The Stones of Stenness – Orkney, Scotland - Atlas Obscura

The Stones of Stenness

Possibly the oldest of Britain's ancient henges is also one of its most stark. 


The United Kingdom is awash in rings and rows of standing stones placed by ancient peoples for rite, rituals, and funerary purposes. With their astounding age, finding the actual oldest one is no small task, but the Standing Stones of Stenness are as likely a specimen as any. They’re quite lovely as well.

Rising up out of a grassy field in Orkney, Scotland, the Stenness stones are located in the vicinity of other henges which seem to lend the Stenness site particular importance just by their proximity. The original stone monument consisted of 12 upright stones positioned in a circle, all surrounded by a shallow ditch. However, most of the stones have fallen over the years and the ditch has been filled leaving just four standing stones, the tallest of which reaches up almost 17 feet high. While the henge is not as numerous as it once was, the spare stones that remain are almost made more picturesque for their scarcity.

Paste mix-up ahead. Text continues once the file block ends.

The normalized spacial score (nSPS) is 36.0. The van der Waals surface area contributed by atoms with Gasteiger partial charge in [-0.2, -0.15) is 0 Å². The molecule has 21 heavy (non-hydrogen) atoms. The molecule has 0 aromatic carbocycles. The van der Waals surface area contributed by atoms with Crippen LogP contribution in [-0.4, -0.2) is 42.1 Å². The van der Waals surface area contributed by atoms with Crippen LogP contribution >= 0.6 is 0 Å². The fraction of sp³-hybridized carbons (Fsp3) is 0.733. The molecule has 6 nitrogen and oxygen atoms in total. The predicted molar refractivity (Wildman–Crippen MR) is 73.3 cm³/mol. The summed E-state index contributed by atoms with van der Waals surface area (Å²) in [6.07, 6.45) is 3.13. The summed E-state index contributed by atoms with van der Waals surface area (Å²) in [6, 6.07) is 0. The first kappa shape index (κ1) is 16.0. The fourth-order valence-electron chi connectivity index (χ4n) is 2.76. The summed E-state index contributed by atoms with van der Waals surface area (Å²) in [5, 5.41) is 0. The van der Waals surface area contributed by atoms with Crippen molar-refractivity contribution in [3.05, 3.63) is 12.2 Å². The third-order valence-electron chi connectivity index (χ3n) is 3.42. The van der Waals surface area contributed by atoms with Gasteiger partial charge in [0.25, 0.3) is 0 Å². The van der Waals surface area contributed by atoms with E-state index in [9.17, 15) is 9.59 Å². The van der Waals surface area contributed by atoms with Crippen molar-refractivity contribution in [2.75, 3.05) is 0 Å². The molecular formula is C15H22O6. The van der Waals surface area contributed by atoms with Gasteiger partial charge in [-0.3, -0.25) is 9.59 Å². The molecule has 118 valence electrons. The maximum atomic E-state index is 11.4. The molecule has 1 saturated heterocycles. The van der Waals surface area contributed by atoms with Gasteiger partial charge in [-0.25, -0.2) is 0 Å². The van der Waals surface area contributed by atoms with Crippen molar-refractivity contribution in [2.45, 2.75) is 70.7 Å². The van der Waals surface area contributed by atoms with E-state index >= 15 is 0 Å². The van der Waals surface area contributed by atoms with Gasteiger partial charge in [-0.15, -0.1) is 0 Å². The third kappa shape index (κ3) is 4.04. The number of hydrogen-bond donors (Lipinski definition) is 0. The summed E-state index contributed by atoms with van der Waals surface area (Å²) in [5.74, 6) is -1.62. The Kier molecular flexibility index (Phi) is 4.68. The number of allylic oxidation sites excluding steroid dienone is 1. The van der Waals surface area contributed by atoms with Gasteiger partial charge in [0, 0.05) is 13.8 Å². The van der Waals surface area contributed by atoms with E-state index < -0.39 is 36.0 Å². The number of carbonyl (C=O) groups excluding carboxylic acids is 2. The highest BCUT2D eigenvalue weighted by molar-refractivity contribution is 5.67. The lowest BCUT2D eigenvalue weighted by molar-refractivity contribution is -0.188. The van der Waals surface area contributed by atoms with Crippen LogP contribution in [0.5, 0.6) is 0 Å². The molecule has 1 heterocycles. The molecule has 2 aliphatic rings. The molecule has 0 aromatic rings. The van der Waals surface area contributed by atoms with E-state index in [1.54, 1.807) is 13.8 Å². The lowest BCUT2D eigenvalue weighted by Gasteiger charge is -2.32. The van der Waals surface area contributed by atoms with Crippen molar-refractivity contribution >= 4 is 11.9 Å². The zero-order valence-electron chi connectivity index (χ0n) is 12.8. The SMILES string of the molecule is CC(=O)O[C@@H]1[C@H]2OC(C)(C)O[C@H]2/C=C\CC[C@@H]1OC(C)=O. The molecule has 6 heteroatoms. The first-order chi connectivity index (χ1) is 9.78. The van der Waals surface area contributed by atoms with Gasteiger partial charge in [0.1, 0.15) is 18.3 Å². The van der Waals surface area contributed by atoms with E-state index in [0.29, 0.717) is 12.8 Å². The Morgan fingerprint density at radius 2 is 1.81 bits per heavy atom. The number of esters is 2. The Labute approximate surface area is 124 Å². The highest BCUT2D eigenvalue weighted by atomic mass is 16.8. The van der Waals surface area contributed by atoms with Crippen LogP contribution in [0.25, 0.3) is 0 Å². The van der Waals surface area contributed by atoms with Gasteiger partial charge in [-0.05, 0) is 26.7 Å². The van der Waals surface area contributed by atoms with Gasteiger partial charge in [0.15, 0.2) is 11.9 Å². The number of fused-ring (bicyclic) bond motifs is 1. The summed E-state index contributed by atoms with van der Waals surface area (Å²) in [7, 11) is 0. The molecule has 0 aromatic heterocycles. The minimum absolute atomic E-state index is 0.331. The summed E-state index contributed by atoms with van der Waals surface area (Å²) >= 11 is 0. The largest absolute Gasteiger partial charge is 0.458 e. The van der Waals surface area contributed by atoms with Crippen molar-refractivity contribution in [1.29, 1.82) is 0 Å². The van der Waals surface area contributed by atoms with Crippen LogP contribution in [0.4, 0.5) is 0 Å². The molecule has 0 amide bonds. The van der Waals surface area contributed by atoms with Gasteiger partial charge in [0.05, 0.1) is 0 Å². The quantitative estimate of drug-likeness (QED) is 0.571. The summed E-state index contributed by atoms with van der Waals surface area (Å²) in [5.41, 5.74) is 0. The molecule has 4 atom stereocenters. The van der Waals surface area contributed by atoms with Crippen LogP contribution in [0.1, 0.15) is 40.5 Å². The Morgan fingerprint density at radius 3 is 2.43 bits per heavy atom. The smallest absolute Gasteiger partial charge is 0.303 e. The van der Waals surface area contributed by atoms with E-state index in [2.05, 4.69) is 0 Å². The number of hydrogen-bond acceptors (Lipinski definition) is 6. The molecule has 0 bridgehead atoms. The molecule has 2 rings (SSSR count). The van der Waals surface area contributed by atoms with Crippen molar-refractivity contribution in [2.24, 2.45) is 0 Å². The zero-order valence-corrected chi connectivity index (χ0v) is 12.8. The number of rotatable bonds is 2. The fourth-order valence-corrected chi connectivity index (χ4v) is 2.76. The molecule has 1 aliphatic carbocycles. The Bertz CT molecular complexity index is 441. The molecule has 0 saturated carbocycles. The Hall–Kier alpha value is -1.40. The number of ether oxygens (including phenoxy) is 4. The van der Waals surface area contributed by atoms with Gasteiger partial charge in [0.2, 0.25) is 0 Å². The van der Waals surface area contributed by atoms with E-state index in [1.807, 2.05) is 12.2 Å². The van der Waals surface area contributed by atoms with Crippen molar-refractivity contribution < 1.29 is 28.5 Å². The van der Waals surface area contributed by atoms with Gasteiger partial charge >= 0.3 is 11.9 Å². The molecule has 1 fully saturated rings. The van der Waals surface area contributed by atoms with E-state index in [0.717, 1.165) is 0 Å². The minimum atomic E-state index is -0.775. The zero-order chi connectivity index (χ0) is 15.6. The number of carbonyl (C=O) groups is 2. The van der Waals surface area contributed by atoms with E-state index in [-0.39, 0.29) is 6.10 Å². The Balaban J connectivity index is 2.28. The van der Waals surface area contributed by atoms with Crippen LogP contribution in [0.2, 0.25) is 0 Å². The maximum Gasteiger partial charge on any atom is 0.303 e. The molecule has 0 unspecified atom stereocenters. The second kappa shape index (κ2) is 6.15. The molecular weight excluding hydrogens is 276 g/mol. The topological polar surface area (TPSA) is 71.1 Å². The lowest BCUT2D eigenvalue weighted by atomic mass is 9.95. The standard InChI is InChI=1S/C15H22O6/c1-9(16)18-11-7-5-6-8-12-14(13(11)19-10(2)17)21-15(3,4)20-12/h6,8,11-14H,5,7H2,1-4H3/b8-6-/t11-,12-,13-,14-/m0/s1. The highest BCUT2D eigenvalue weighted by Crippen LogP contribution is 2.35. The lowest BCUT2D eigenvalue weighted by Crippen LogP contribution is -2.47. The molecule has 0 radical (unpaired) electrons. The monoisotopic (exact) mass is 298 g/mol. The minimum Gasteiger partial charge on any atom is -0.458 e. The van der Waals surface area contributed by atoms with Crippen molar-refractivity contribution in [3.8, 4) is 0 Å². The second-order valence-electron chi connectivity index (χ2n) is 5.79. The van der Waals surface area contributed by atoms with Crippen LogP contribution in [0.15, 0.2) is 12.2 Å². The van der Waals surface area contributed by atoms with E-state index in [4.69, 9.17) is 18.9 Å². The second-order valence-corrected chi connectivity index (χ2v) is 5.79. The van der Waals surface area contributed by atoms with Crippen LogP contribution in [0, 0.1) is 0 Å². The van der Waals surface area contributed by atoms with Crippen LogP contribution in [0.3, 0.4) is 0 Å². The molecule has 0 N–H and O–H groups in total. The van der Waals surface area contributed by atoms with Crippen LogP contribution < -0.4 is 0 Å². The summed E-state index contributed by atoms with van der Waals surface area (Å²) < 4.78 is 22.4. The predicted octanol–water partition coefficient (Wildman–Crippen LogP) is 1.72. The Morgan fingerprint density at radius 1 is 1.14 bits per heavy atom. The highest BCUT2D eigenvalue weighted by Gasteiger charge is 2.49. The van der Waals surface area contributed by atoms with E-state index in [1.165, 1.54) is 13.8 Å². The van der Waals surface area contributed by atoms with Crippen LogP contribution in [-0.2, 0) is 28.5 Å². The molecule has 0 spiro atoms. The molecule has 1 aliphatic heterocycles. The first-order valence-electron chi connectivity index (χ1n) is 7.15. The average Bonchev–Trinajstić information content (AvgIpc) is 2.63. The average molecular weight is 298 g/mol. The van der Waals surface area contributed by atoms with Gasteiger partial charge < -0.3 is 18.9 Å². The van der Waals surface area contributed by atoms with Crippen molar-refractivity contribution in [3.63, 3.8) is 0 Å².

In the middle of the ring are the remains of an ancient hearth that had a path leading up to it. It is thought that the Stenness stones were used in some kind of rituals involving the ancestry of builders. Despite the speculation, no one today is positive of the purpose of the stones, but they are now mostly used for tourist pictures. 

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